A 33-year-old single mother of two young children visits her physician because of an oral ulcer. A review of systems is significant for fatigue, myalgia, and joint pain. Laboratory results demonstrate leukopenia, and a high-titered antinuclear antibody. A speckled staining pattern due to anti-Sm is seen with immunofluorescence; urinary protein is elevated. Which of the following is the most likely diagnosis?
Systemic Lupus Erythematosus
Systemic lupus Erythematosus is a prototype connective tissue disease. The diagnosis reauires four criteria to be met from a list of eleven possible criteria: malar rash, discoid rash, photosensitivity, oral ulcers, arthritis, serositis, renal disorder, neurologic disorder, hematologic disorder, immunologic disorder, and antinuclear antibody. The patient also has anti-Sm, which is pathognomonic for SLE, but is only found in 30% of the affected patients. Antinuclear antibodies (ANA) are present in 95-100% of cases of SLE; anti-double-stranded DNA is found in 70% of the cases. *Generalized fatigue due to being a single working mother of two children could well be a possibility, but the presence of the other criteria make SLE more likely. *Goodpasture's syndrome is characterized by linear disposition of immunoglobulin, and often C3, along the glomerular basement membrane. Glomerulonephritis, pulmonary hemorrhage, and occasionally idiopathic pulmonary hemosiderosis occur. *MY ANSWER: Mixed Connective Tissue Disease is an overlap syndrome characterized by a combination of clinical features similar to those of SLE, scleroderma, polymyositis, and rheumatoid arthritis. These patients generally have a positive ANA in virutally 100% of the cases. High titer anti-ribonucleoprotein (RNP) antibodies may be present, generating a speckled ANA pattern. Anti-RNP is not pathognomonic for mixed connective tissue diseasse, since it can be found in low titers in 30% of patients with SLE. *Scleroderma is characterized by thickening of the skin caused by swelling and thickening of fibrous tissue, with eventual atrophy of the epidermis. ANA are often associated with the disease, but the staining pattern is generally nucleolar.
A 60-year-old teacher is in an automobile accident and has cuts and contusions treated in a local emergency department. She is treated and released, but 2 days later seeks the advice of her own physician because one of her facial injuries has become hot, red, and swollen. On examination, she is found to have a temperature of 39 C (102.2 F). There is regional lymph node involvement and evidence of spreading cellulitis from the advancing edge of the infection. An aspirate is taken from the area, and a catalase-negative, gram-positive coccus is cultured. A petechial rash is observed in the area and her fingertips are darkly discolored and cool to the touch. What do the immunologic cells responsible for this pattern of symptoms have in common with each other?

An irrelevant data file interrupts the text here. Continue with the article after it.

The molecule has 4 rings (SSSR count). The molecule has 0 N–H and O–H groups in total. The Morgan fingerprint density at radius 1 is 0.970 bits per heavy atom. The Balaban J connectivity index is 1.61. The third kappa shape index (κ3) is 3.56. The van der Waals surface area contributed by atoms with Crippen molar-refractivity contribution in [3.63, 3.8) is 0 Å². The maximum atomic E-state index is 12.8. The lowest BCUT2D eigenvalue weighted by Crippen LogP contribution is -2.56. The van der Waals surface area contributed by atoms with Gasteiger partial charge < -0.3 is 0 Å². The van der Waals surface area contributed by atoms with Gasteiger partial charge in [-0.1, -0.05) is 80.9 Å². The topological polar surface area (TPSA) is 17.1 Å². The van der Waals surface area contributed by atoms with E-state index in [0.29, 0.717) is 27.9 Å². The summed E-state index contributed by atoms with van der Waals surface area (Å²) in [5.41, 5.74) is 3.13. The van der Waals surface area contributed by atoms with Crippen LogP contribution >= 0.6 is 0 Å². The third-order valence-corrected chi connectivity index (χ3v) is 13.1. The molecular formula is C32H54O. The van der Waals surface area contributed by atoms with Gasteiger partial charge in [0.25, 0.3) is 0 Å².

They have similar variable-beta chains in their T cell receptors
This woman is developing the signs of Streptococcus pyogenes exotoxin-mediated toxic shock. Streptococcus pyogenes is on of two gram-positive cocci that is capable of contributing to exotoxin-mediated pathology by virture of its elaboration of exotoxins that act as superantigens. The other organism capable of this is Staphylococcus aureus, with its production of toxic shock syndrome toxin (TSST-1). Superantigens such as these have their effecvt by causing the release of dangerous amounts of IL-1, IL-6, and TNF-alpha from macrophages and interferon-gamma from helper T cells. They do this by cross-linking the MHC class II molecules on antigen-presenting cells and the T cell receptors of large numbers of clones of T cells, causing stimulation of these cells in the absence of antigen specificty. Small amounts of these mediators are beneficial in the local area of an injury, but when their release becomes system-wide, they can be life-threatening. *MY ANSWER: Antigen specificity is NOT shared between the T helper cells and antigen-prsenting cells involved in the production of toxic shock. this is the important difference between the circumstances that provide protective activation of TH cells and macrophages, and those that (here) cause dangerous and life-threatening results. *Complementarity between the T cells receptor and a MHC class II/peptide conjugage is NOT shared between the T helper cells and antigen-presenting cells involved in the production of toxic shock. This is the important difference betweeen the circumstances that provides protective activation of TH cells and macrophages and those that (here) cause dangerous and life-threatening results. *They have phagocytized Streptococcus pyogenes is NOT correct. Toxic shock is caused in the absence of any specific antigen presentation to TH cells. All that is necessary to cause the conjugate formation between the affected TH cells and macrophages is that similarities within clones of T cells in the variable-beta regions of their T cell recptors are bound by the superantigens involved. *They have similar alpha-2 domains of MHC class I molecules is NOT correct. Streptococcus pyogenes erythrogenic exotoxins act as superantigens by cross-linking the variable-beta regions of the T cell receptor of multiple clones of T cells to the class II MHC molecules on large numbers of antigen-presenting cells. This linkage does not involve the class I MHC molecule.